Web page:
On Wednesday, law firm BakerHostetler will hold a half-day seminar on tax and health care policy. Speakers include Boehner, House Ways and Means Committee Chairman Dave Camp, R-Mich., and Energy and Commerce Committee Chairman Fred Upton, R-Mich. Proposals for reforming the way physicians who treat Medicare patients are paid—a permanent “doc fix”—have been a focus this year on both the Ways and Means and Energy and Commerce committees, and they may be a topic of discussion at the seminar, along with entitlement reform.
Also on Wednesday, the House Energy and Commerce health subcommittee will hold a hearing examining state perspectives on Medicaid reform. In March, the committee released a staff report on the state of Medicaid and making the case for reforming the program.
Sponsors of major legislation to legalize 11 million undocumented immigrants say they are seeking 70 votes for the bill to pad its chances. Reid has reserved three weeks for floor debate, promising to schedule a final vote on the bill before the Independence Day recess.
How the opposition handles that time is up to them, Reid said last week. If they choose to filibuster, they will have fewer opportunities to offer amendments.
On the horizon may be dozens of amendments that reform advocates are worried will destroy the entire effort and that senators are hoping will pick off reluctant lawmakers. Among them are proposals to deny immigrants transitioning to citizenship the ability to access the earned-income-tax credit, or put the onus on them to calculate the taxes they owe for any income they received as illegal residents.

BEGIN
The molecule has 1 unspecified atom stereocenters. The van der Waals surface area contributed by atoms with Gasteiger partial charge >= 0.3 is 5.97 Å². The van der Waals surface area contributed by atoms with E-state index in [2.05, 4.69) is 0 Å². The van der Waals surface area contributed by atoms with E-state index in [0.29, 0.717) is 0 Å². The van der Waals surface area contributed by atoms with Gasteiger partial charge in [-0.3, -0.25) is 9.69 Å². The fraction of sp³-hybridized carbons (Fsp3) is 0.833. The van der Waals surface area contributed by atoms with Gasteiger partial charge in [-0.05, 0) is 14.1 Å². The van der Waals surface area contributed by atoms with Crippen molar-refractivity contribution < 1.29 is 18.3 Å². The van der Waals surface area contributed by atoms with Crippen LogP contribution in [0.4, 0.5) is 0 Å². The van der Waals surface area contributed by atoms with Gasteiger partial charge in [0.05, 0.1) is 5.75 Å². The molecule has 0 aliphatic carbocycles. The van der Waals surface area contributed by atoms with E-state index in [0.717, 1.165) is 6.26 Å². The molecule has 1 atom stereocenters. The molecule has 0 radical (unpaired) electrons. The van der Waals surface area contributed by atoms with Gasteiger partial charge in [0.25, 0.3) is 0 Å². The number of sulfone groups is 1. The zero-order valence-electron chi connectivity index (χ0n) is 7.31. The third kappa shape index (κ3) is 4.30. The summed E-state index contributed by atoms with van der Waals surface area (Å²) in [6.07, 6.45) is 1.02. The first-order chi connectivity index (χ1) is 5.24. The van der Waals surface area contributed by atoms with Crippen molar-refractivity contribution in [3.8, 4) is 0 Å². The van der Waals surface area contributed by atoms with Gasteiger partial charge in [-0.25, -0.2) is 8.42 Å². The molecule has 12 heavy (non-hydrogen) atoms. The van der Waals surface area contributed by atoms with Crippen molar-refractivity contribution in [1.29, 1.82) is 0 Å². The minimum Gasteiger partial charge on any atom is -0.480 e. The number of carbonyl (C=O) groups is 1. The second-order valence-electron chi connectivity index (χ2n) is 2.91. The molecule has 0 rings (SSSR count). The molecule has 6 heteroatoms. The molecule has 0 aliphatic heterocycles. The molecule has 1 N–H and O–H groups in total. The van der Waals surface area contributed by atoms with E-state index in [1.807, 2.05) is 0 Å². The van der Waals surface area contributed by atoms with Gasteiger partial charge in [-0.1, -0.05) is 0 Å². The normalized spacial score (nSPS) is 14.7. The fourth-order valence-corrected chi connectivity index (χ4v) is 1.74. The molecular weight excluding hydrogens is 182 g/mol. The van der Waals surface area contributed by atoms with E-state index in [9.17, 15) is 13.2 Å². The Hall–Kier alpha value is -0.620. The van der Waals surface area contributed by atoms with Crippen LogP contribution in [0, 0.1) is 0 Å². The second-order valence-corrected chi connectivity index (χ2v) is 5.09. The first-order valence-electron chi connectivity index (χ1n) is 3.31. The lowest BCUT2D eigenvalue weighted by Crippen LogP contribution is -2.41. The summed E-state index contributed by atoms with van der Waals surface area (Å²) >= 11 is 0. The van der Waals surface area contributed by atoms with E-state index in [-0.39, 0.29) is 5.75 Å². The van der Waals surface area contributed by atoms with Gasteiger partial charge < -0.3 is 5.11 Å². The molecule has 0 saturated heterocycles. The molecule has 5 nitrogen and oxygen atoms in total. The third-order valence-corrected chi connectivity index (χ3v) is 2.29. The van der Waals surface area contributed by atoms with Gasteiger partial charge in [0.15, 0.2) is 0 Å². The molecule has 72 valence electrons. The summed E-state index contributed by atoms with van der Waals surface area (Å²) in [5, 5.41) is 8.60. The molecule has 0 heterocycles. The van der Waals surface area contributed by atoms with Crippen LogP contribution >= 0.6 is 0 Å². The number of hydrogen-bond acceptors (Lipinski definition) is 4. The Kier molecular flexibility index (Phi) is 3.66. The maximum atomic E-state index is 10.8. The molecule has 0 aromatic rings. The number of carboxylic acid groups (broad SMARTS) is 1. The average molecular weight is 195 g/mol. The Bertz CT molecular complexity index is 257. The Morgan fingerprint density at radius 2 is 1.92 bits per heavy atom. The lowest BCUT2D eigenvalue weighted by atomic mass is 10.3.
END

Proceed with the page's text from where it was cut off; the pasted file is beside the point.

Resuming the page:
Still other amendments are designed to destroy the bill entirely, such as proposals to require a secure border before any legalization can take place.
While it appears that the Senate, run by Democrats, has the votes to pass the legislation, sponsors fear that a slim vote of 60 in favor or fewer will signal its eventual death in the House.
The House immigration effort, meanwhile, is fracturing of its own accord. Last week, Rep. Raul Labrador, R-Idaho—the tea-party leader of the group of eight House members who were putting together their own package—bolted the group. Labrador cited concerns that taxpayers could be left on the hook for the health care charges incurred by immigrants who came to the U.S. illegally and have been granted legal status.
In his absence, the chances of a companion comprehensive bill coming out of the House decrease considerably. The House is readying a series of smaller bills to pass through committee and put on the floor, a strategy that reform advocates say won’t solve the fundamental problems with the immigration system.
President Obama will be keeping a close eye on the immigration debate this week, sticking close to the White House. But he will leave town long enough to raise some money for the Democratic Party in two states. He is heading to Boston on Wednesday morning to help out Democratic Rep. Edward Markey in his battle against Republican Gabriel Gomez just two weeks before voting in the special Senate race there on June 25. From there, he will go to Miami for a Democratic National Committee event in a private home.